Neuropeptides, and specifically Substance P (SP), can crucially contribute to the ocular inflammatory
response. SP is an undecapeptide that is secreted from sensory nerve endings and from
various immune cells during inflammation. SP modulates ocular inflammation through its binding
with the high-affinity neurokinin-1 receptor (NK-1R). This receptor is expressed on nerves, immune
cells, and epithelial cells.
SP is a key mediator of neurogenic inflammation as it induces increased microvascular permeability,
vasodilatation, plasma extravasation, and subsequent tissue edema. In addition, macrophages can release
inflammatory mediators such as interleukins, chemokines, and growth factors in response to SP stimulation.
Inhibition of SP activity, either through blockade of the neuropeptide release or the use of SP receptor antagonists, ameliorates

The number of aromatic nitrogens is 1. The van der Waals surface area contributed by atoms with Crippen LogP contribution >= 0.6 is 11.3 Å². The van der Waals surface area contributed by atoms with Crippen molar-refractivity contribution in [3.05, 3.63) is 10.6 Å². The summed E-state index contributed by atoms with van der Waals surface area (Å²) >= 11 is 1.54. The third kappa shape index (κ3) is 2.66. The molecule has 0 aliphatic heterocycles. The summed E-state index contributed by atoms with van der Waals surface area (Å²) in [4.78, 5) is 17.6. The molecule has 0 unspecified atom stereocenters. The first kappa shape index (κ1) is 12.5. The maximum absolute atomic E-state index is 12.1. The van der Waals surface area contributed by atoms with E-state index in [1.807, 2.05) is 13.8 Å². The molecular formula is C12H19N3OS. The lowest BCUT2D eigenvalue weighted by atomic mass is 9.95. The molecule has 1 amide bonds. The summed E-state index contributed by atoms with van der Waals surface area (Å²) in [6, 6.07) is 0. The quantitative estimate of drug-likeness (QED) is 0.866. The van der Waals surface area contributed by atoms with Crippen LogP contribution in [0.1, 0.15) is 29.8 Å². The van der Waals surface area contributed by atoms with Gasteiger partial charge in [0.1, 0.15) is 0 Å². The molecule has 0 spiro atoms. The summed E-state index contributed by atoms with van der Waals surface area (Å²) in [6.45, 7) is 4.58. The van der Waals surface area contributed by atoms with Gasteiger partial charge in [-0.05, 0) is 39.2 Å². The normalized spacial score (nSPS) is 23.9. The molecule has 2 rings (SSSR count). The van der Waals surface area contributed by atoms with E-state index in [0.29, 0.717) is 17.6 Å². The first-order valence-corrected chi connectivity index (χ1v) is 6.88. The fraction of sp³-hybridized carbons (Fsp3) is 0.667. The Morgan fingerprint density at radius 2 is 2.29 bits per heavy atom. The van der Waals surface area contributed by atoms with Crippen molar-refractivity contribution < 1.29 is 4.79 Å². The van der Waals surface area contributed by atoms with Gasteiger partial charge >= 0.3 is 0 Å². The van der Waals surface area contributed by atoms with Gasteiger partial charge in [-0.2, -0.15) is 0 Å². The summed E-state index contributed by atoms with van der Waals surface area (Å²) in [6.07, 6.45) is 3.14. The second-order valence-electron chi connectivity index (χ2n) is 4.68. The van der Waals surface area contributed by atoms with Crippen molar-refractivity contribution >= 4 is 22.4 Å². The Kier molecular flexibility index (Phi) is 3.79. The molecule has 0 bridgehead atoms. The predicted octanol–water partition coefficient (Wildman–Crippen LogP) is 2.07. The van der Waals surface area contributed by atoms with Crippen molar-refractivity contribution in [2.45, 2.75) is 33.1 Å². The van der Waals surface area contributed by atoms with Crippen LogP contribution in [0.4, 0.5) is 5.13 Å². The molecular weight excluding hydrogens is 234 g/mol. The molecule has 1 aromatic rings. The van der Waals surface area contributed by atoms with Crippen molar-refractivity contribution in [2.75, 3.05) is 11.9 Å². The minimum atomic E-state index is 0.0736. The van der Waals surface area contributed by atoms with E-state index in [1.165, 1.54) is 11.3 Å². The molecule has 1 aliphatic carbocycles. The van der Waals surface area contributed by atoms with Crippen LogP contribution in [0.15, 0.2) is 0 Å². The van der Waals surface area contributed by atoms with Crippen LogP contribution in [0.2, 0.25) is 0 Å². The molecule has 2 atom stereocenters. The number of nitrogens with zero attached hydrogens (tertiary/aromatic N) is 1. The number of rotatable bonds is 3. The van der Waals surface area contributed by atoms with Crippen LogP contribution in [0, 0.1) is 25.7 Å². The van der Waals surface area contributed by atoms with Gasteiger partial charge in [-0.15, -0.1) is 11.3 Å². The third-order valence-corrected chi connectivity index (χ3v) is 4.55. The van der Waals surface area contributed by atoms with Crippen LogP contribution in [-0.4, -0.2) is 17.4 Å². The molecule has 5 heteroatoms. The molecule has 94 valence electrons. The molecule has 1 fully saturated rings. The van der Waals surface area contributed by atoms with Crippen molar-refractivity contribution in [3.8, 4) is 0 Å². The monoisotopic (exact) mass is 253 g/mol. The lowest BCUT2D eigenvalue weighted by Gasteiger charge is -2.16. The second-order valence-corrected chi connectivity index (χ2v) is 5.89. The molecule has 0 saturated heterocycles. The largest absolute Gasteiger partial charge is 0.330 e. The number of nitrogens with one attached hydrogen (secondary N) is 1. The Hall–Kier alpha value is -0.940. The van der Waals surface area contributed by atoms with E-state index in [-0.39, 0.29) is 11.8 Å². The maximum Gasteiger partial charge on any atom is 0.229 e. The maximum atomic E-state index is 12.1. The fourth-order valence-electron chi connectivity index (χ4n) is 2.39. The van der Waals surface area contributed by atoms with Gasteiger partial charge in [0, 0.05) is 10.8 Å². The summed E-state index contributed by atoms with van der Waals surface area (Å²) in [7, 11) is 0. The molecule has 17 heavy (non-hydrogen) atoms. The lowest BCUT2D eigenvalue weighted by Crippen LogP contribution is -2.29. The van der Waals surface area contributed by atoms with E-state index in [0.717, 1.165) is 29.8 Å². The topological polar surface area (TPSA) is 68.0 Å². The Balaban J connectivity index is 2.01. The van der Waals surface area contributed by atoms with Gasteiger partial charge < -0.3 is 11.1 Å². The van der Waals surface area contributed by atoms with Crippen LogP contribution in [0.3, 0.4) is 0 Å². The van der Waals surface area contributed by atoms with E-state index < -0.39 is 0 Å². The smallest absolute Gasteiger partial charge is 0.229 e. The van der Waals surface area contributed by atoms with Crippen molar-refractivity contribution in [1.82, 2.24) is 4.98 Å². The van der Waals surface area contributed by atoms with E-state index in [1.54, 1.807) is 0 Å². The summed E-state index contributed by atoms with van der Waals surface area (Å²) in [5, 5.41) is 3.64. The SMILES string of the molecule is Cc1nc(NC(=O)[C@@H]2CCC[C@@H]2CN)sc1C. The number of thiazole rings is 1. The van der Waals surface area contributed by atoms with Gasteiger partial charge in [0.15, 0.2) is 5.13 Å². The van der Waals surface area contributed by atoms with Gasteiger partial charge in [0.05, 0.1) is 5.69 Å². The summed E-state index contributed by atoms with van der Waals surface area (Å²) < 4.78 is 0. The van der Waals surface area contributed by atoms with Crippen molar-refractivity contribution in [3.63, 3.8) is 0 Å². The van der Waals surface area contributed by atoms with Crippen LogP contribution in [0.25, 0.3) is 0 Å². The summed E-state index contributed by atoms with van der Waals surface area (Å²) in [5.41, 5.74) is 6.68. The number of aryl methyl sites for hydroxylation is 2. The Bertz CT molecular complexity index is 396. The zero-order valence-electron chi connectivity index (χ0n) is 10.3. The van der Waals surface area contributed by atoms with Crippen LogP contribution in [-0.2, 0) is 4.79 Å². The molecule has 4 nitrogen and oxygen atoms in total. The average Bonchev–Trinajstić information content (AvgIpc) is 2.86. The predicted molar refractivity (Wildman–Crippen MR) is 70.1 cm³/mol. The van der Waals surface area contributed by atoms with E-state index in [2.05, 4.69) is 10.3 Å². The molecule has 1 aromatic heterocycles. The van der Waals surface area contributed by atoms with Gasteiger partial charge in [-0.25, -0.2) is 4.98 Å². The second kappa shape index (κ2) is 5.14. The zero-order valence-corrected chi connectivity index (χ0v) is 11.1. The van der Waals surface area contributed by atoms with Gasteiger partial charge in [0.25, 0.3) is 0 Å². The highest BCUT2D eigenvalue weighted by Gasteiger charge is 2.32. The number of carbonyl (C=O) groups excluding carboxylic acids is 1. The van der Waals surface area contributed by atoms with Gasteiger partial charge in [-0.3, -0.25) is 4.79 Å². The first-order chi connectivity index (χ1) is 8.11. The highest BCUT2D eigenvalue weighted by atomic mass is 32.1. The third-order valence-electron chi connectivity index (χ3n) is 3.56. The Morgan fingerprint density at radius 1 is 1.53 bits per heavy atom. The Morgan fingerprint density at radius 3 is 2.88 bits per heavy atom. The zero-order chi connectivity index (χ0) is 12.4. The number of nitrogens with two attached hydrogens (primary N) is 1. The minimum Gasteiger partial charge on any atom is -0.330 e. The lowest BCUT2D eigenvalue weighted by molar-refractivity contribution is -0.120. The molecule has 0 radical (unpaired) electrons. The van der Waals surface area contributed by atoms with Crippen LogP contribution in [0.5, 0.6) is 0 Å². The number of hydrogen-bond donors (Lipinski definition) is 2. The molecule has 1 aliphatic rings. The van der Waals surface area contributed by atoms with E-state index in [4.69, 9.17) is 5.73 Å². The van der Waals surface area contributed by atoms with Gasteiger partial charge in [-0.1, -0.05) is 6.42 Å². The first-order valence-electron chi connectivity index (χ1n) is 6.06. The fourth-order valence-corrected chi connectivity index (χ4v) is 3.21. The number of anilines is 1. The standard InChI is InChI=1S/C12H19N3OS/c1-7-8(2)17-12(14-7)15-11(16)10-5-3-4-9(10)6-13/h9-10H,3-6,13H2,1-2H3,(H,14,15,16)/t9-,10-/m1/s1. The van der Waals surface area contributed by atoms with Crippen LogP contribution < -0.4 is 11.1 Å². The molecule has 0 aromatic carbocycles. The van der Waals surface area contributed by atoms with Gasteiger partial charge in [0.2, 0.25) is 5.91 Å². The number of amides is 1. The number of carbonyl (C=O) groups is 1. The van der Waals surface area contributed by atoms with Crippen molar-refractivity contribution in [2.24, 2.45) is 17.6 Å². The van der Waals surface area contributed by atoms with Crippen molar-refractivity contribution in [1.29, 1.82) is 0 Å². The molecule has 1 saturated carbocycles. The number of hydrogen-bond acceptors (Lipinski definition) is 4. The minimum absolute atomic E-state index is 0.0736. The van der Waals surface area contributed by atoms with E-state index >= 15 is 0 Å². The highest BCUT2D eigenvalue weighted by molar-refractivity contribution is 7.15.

ocular inflammation, it restores immune privilege and improves a number of clinical endpoints associated with
inflammation, such as corneal opacity, ocular perforation, and angiogenesis.
This review of the literature will summarize the role of SP in the ocular inflammatory response (with an emphasis on the
ocular surface). In addition, it will review the therapeutic effects of SP blockade to control ocular inflammation (i) in animal
models and (ii) in highly prevalent human diseases.